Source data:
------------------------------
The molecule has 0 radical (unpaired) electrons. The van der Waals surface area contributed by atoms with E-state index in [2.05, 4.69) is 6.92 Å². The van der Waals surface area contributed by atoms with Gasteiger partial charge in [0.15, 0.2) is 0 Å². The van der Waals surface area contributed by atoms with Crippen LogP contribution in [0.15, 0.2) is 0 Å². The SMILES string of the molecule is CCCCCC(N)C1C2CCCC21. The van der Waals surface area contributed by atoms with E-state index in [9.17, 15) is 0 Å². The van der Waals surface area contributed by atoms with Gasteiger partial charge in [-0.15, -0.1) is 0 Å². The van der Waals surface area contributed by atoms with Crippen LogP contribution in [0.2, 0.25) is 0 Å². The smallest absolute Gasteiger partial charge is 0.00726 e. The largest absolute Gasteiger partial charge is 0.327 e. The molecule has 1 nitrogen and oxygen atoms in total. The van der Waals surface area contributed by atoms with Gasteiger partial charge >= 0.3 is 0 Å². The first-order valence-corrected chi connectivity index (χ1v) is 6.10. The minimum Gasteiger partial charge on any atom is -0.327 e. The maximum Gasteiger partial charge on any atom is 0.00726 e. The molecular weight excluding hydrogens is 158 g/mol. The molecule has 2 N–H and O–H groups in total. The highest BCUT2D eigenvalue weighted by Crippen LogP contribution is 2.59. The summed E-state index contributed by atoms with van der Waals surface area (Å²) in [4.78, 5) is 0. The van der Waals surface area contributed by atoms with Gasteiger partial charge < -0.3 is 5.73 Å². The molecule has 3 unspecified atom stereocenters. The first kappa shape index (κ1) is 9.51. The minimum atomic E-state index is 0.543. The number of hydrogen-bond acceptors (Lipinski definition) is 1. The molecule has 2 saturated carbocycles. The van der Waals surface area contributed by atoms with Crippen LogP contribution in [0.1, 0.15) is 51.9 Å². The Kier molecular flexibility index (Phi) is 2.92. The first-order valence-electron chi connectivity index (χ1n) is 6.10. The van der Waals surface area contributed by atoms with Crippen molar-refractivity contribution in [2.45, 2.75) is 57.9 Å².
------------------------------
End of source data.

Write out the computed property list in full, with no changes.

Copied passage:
The molecule has 0 radical (unpaired) electrons. The van der Waals surface area contributed by atoms with E-state index in [2.05, 4.69) is 6.92 Å². The van der Waals surface area contributed by atoms with Gasteiger partial charge in [0.15, 0.2) is 0 Å². The van der Waals surface area contributed by atoms with Crippen LogP contribution in [0.15, 0.2) is 0 Å². The SMILES string of the molecule is CCCCCC(N)C1C2CCCC21. The van der Waals surface area contributed by atoms with E-state index in [9.17, 15) is 0 Å². The van der Waals surface area contributed by atoms with Gasteiger partial charge in [-0.15, -0.1) is 0 Å². The van der Waals surface area contributed by atoms with Crippen LogP contribution in [0.2, 0.25) is 0 Å². The smallest absolute Gasteiger partial charge is 0.00726 e. The largest absolute Gasteiger partial charge is 0.327 e. The molecule has 1 nitrogen and oxygen atoms in total. The van der Waals surface area contributed by atoms with Gasteiger partial charge >= 0.3 is 0 Å². The first-order valence-corrected chi connectivity index (χ1v) is 6.10. The minimum Gasteiger partial charge on any atom is -0.327 e. The maximum Gasteiger partial charge on any atom is 0.00726 e. The molecular weight excluding hydrogens is 158 g/mol. The molecule has 2 N–H and O–H groups in total. The highest BCUT2D eigenvalue weighted by Crippen LogP contribution is 2.59. The summed E-state index contributed by atoms with van der Waals surface area (Å²) in [4.78, 5) is 0. The van der Waals surface area contributed by atoms with Gasteiger partial charge < -0.3 is 5.73 Å². The molecule has 3 unspecified atom stereocenters. The first kappa shape index (κ1) is 9.51. The minimum atomic E-state index is 0.543. The number of hydrogen-bond acceptors (Lipinski definition) is 1. The molecule has 2 saturated carbocycles. The van der Waals surface area contributed by atoms with Crippen LogP contribution in [0.1, 0.15) is 51.9 Å². The Kier molecular flexibility index (Phi) is 2.92. The first-order valence-electron chi connectivity index (χ1n) is 6.10. The van der Waals surface area contributed by atoms with Crippen molar-refractivity contribution in [2.45, 2.75) is 57.9 Å².